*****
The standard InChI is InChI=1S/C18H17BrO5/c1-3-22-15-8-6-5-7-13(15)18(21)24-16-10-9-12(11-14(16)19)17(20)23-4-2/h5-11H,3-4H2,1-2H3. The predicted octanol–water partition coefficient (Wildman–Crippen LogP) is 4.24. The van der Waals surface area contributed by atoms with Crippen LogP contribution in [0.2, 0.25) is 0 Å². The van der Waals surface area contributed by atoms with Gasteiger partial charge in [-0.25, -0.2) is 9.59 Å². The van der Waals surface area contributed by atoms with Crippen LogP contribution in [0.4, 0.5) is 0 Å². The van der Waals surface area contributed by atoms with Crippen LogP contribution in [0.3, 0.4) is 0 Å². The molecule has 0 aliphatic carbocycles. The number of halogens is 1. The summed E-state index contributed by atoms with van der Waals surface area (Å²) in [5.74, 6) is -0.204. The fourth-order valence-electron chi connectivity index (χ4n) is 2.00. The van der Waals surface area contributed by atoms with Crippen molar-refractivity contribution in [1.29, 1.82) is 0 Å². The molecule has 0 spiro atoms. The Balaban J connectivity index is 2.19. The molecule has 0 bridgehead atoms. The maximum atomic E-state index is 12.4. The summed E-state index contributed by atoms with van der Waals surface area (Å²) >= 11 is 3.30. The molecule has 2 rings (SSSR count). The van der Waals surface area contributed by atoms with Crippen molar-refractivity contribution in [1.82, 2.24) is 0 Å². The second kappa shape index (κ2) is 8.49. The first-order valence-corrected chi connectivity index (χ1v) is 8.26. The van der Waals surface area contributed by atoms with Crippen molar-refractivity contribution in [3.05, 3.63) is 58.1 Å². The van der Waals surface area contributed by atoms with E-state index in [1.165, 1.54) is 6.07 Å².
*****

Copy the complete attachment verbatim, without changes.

The standard InChI is InChI=1S/C18H17BrO5/c1-3-22-15-8-6-5-7-13(15)18(21)24-16-10-9-12(11-14(16)19)17(20)23-4-2/h5-11H,3-4H2,1-2H3. The predicted octanol–water partition coefficient (Wildman–Crippen LogP) is 4.24. The van der Waals surface area contributed by atoms with Crippen LogP contribution in [0.2, 0.25) is 0 Å². The van der Waals surface area contributed by atoms with Gasteiger partial charge in [-0.25, -0.2) is 9.59 Å². The van der Waals surface area contributed by atoms with Crippen LogP contribution in [0.4, 0.5) is 0 Å². The van der Waals surface area contributed by atoms with Crippen LogP contribution in [0.3, 0.4) is 0 Å². The molecule has 0 aliphatic carbocycles. The number of halogens is 1. The summed E-state index contributed by atoms with van der Waals surface area (Å²) in [5.74, 6) is -0.204. The fourth-order valence-electron chi connectivity index (χ4n) is 2.00. The van der Waals surface area contributed by atoms with Crippen molar-refractivity contribution in [1.29, 1.82) is 0 Å². The molecule has 0 spiro atoms. The Balaban J connectivity index is 2.19. The molecule has 0 bridgehead atoms. The maximum atomic E-state index is 12.4. The summed E-state index contributed by atoms with van der Waals surface area (Å²) >= 11 is 3.30. The molecule has 2 rings (SSSR count). The van der Waals surface area contributed by atoms with Crippen molar-refractivity contribution in [1.82, 2.24) is 0 Å². The second kappa shape index (κ2) is 8.49. The first-order valence-corrected chi connectivity index (χ1v) is 8.26. The van der Waals surface area contributed by atoms with Crippen molar-refractivity contribution in [3.05, 3.63) is 58.1 Å². The van der Waals surface area contributed by atoms with E-state index in [1.165, 1.54) is 6.07 Å².